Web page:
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Aivlosin® in Poultry

 

Necrotic Enteritis

Necrotic enteritis, caused by Clostridium perfringens, is seen as an acute or chronic enterotoxaemia in growing birds and is a cause of wet litter syndrome. It is most prevalent in 2-6 week old broilers, with a peak around 25 days, and is becoming more common in turkeys.



Clinical signs

Spread of the disease

Diagnosis

Management and control



Clinical signs

Birds may appear depressed and huddle together; mild enteritis may be evident. Sudden death is possible. Otherwise the birds recover. However, in mild cases growth rate and feed conversion are both adversely affected and this can be economically significant.

Cl. perfringens may:

  • Compete with the host for nutrients
  • Produce toxins that affect the epithelial cells, which in turn affects absorption of nutrients
  • Produce enzymes that deconjugate bile salts, resulting in impaired fat emulsification and lipid absorption.

These factors can have a marked economic effect.

There are major animal health and welfare issues to consider as the wet litter can lead on to hock burns and pododermatitis.

A condition known as cholangiohepatitis can be present at slaughter and is associated with Cl. perfringens. This results in carcass and/or liver condemnation and is obviously economically important. The liver appears pale, enlarged and firm. Often the gall bladder and bile ducts appear enlarged.

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Spread of the disease

The organism may be ingested (exogenous disease) or already be present in the intestine and then increase in numbers due to some stimulus (endogenous disease). Some research has indicated that the organism can infect the bird within the first few days of life.

Clostridium perfringens has been detected in the ileum of apparently normal chicks. The organisms establish themselves in the small intestine and multiply profusely. They require anaerobic or low oxygen conditions for growth.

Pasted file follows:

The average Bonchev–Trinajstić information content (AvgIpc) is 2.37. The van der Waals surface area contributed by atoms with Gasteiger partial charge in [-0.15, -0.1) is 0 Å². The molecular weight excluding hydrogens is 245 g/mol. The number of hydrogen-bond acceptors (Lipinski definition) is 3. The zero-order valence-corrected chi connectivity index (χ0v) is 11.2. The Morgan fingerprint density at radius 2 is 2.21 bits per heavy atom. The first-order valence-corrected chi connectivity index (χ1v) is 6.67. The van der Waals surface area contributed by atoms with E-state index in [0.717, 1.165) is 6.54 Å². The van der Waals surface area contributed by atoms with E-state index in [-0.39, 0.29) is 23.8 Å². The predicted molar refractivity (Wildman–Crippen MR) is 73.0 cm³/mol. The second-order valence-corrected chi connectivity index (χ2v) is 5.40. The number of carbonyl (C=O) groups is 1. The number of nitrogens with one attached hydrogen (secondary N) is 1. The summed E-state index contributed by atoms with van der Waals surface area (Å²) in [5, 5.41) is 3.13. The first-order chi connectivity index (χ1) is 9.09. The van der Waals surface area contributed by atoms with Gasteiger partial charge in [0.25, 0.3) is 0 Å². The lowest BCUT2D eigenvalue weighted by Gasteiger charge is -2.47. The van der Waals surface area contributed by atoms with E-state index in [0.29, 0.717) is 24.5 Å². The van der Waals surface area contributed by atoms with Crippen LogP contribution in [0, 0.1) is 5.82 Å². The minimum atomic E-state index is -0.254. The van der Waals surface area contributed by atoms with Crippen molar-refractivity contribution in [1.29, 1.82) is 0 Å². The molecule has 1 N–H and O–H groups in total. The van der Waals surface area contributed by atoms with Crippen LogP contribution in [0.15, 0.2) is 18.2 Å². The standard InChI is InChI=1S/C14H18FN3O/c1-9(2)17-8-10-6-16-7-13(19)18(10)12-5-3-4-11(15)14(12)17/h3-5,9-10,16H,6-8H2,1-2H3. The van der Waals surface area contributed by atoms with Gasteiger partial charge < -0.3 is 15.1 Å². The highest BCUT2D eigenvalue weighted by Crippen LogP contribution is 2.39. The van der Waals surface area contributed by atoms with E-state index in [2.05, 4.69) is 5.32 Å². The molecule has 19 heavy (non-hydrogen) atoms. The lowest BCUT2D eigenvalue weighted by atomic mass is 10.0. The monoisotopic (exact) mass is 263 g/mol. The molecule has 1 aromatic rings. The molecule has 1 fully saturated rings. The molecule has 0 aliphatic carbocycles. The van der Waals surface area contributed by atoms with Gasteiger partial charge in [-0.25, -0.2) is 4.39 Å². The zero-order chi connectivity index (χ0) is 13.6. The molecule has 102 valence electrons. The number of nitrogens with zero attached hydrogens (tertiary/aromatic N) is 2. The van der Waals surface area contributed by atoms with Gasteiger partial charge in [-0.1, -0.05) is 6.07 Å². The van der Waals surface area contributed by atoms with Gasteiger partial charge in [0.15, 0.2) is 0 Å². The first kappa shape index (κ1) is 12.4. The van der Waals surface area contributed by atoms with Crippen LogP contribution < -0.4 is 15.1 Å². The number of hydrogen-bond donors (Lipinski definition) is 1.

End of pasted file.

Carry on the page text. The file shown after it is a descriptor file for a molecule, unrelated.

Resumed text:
Coccidiosis, a change to a high protein diet, especially one containing fish meal, coarse material in the diet, inadequate decontamination of premises are factors that predispose the bird to clostridial enteritis.

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Diagnosis

In acute necrotic enteritis, no clinical signs may be apparent until a number of birds start to die. Infection usually occurs in the lower small intestine, although in severe cases this can spread to the whole intestinal tract. Intestines are enlarged (due to gas production) and the serosa may appear discoloured (brown). The contents are brown, liquid and foul-smelling. The lesions are in severe cases described as a towelling effect on the intestinal mucosa. Presence of these intestinal lesions is indicative of Clostridial enteritis.

With sub -acute necrotic enteritis, wet litter may be observed. No obvious lesions may be found. The proximal intestine of normal chickens contains low concentrations of Cl. perfringens but in affected birds higher concentrations are produced. Cl. perfringens is grown using anaerobic conditions and may be identified using an immunofluorescent test or by a specific PCR. Types A and C are common in chickens.

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Management and control

Coccidiostats incorporated into the feed may be beneficial.

Antibiotics are used for both the management and prevention of necrotic enteritis.

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